In politics, there often seems to be little we can agree on. Increasingly, however, Americans are inching toward consensus on what was once a hot-button issue: climate change. Recent polling from my organization, the American Conservation Coalition, in partnership with pollster Frank Luntz, shows that voters ranked climate change second as the "most urgent crisis" to address on the heels of midterm elections – just behind affordability.
Polling also shows that Americans were vocal in supporting investments in renewable energy and the expansion of nuclear power. While these measures are certainly worth pursuing, there’s a roadblock: permitting reform.
In layman’s terms, permitting reform refers to the process by which construction and development projects receive government approval and necessary permits. The current permitting process for new energy projects is slow, cumbersome, and often ineffective. It hinders the growth and development of clean energy technologies, with an average review time of 4.5 years and added costs to the tune of millions. Reform efforts aim to streamline the process so that projects can be completed more quickly and at a lower cost.
The unfortunate reality is that the term means very little to the everyday American.
While not the most popular or exciting, this wonky policy topic is an essential solution to a challenge that is top of mind for most Americans. You won’t see a protest sign demanding "permitting reform now" alongside "end fossil fuels" at a march or rally anytime soon. Still, the approach aligns with what Americans want: a balance between economic priorities and environmental concerns.
Republicans, specifically, should support permitting reform efforts as part of their commitment to free market principles and American competitiveness. After all, in the greatest country in the world, we must build cleaner, faster. The United States is a hub for innovation and cutting-edge technology, and we also have some of the highest environmental standards in the world. By streamlining our permitting process, we can create a more-efficient system that will help pave the way for a more sustainable and prosperous future.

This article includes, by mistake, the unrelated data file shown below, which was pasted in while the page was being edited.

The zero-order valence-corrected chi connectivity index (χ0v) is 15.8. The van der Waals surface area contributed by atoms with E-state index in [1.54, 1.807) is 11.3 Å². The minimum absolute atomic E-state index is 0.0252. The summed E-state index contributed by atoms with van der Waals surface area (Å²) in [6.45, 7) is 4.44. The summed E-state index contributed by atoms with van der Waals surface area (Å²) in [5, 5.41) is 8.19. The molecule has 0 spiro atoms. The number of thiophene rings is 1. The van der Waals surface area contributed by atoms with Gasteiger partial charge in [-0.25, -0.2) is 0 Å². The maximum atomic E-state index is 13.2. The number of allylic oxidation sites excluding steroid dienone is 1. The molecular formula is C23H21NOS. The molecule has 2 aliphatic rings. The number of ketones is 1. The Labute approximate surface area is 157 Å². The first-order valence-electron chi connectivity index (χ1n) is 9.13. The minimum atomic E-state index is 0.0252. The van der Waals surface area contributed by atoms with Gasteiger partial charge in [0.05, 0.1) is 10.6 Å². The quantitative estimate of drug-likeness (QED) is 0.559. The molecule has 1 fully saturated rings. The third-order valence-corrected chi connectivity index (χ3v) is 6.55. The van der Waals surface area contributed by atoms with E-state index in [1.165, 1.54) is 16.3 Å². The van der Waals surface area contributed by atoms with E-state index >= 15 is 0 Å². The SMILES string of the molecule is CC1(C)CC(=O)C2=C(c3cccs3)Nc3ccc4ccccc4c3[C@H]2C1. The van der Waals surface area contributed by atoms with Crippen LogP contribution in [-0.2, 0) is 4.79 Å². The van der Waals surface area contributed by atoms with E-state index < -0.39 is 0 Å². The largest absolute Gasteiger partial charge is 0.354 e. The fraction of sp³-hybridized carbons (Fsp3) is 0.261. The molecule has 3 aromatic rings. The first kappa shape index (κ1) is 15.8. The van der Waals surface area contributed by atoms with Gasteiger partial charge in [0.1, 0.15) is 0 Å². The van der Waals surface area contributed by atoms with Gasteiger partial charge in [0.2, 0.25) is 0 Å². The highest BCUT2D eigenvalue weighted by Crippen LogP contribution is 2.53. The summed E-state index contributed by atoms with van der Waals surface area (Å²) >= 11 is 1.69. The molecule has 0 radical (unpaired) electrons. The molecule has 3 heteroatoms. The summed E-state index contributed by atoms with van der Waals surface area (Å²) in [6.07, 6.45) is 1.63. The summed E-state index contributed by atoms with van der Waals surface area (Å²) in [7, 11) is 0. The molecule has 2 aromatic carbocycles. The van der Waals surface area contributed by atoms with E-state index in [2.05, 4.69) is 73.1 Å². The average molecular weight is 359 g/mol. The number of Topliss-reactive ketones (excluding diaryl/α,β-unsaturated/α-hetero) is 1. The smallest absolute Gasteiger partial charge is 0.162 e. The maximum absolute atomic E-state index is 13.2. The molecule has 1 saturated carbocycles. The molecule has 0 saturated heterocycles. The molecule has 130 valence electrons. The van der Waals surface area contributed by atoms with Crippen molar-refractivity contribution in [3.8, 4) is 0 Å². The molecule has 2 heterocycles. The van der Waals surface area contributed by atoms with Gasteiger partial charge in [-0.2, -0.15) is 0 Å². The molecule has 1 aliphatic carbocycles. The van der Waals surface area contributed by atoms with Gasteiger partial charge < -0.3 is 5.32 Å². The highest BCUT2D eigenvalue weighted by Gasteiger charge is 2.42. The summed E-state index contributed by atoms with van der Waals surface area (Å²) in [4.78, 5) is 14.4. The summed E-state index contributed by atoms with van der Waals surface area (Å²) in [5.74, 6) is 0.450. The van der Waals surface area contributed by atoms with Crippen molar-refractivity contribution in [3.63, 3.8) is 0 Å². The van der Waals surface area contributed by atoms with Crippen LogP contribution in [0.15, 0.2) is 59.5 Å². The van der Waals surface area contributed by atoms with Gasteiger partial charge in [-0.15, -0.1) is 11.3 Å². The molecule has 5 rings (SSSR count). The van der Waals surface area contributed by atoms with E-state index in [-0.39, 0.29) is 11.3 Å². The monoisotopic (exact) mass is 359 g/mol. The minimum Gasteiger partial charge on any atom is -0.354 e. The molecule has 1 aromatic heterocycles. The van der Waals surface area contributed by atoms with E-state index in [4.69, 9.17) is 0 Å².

On one hand, streamlining regulations can help to stimulate economic growth. Through regulatory certainty, permitting reform makes it easier for businesses to develop clean energy projects. This drives investment and innovation into the sector, in turn creating jobs for American workers. But job creation isn’t the only economic benefit to permitting reform – by reducing red tape and bureaucracy, it’s easier for energy companies to operate and compete, ultimately driving down costs for consumers.
On the other hand, these economic advantages come coupled with environmental benefits. Most obviously, increased domestic production means reducing emissions. While promoting energy independence, we can reduce our reliance on foreign nations. By fostering the growth of domestic clean technologies, we can improve our energy security and reduce our vulnerability to global market fluctuations.
The current permitting process for new energy projects is slow, cumbersome, and often ineffective. It hinders the growth and development of clean energy technologies, with an average review time of 4.5 years and added costs to the tune of millions.
Policy opportunities that bring together both sides of the aisle are rare, yet they are what Americans want. When asked what type of change respondents want to see in Washington and Congress, 40% called for common-sense solutions, while only 15% called for transformational change. When the prospect of collaboration presents itself, we must seize the opportunity.
Overall, permitting reform is a rare win-win for both the economy and the environment. To address climate change, we need to streamline permitting now – progressives, liberals, moderates and conservatives should all be on board. If not, our climate goals will remain just that: goals.